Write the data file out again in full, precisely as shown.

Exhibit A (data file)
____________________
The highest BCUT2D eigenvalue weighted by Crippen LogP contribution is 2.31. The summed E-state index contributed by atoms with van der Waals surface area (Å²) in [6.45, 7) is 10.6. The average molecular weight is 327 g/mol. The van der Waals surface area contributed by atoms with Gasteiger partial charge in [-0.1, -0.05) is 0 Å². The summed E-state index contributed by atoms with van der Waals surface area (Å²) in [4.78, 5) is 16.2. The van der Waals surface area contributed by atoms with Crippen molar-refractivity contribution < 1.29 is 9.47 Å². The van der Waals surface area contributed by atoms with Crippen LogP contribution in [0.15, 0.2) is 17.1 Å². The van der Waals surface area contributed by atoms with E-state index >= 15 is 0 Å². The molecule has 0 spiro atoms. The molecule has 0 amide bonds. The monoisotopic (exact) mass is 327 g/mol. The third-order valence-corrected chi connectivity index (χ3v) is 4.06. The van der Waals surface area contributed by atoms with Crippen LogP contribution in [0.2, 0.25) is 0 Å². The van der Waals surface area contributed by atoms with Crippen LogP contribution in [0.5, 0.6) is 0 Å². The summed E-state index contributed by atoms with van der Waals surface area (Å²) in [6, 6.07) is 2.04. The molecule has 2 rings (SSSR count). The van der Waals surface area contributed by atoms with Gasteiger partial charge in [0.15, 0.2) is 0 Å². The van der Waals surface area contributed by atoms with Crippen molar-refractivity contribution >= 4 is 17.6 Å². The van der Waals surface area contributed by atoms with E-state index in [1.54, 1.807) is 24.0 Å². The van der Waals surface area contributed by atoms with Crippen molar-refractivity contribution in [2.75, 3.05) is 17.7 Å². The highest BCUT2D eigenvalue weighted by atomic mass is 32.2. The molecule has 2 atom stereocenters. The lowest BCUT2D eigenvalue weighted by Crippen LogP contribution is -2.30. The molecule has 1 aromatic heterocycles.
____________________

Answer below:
The highest BCUT2D eigenvalue weighted by Crippen LogP contribution is 2.31. The summed E-state index contributed by atoms with van der Waals surface area (Å²) in [6.45, 7) is 10.6. The average molecular weight is 327 g/mol. The van der Waals surface area contributed by atoms with Gasteiger partial charge in [-0.1, -0.05) is 0 Å². The summed E-state index contributed by atoms with van der Waals surface area (Å²) in [4.78, 5) is 16.2. The van der Waals surface area contributed by atoms with Crippen molar-refractivity contribution < 1.29 is 9.47 Å². The van der Waals surface area contributed by atoms with Crippen LogP contribution in [0.15, 0.2) is 17.1 Å². The van der Waals surface area contributed by atoms with E-state index >= 15 is 0 Å². The molecule has 0 spiro atoms. The molecule has 0 amide bonds. The monoisotopic (exact) mass is 327 g/mol. The third-order valence-corrected chi connectivity index (χ3v) is 4.06. The van der Waals surface area contributed by atoms with Crippen LogP contribution in [0.2, 0.25) is 0 Å². The van der Waals surface area contributed by atoms with Crippen LogP contribution in [0.5, 0.6) is 0 Å². The summed E-state index contributed by atoms with van der Waals surface area (Å²) in [6, 6.07) is 2.04. The molecule has 2 rings (SSSR count). The van der Waals surface area contributed by atoms with Gasteiger partial charge in [0.15, 0.2) is 0 Å². The van der Waals surface area contributed by atoms with Crippen molar-refractivity contribution >= 4 is 17.6 Å². The van der Waals surface area contributed by atoms with E-state index in [1.54, 1.807) is 24.0 Å². The van der Waals surface area contributed by atoms with Crippen molar-refractivity contribution in [2.75, 3.05) is 17.7 Å². The highest BCUT2D eigenvalue weighted by atomic mass is 32.2. The molecule has 2 atom stereocenters. The lowest BCUT2D eigenvalue weighted by Crippen LogP contribution is -2.30. The molecule has 1 aromatic heterocycles.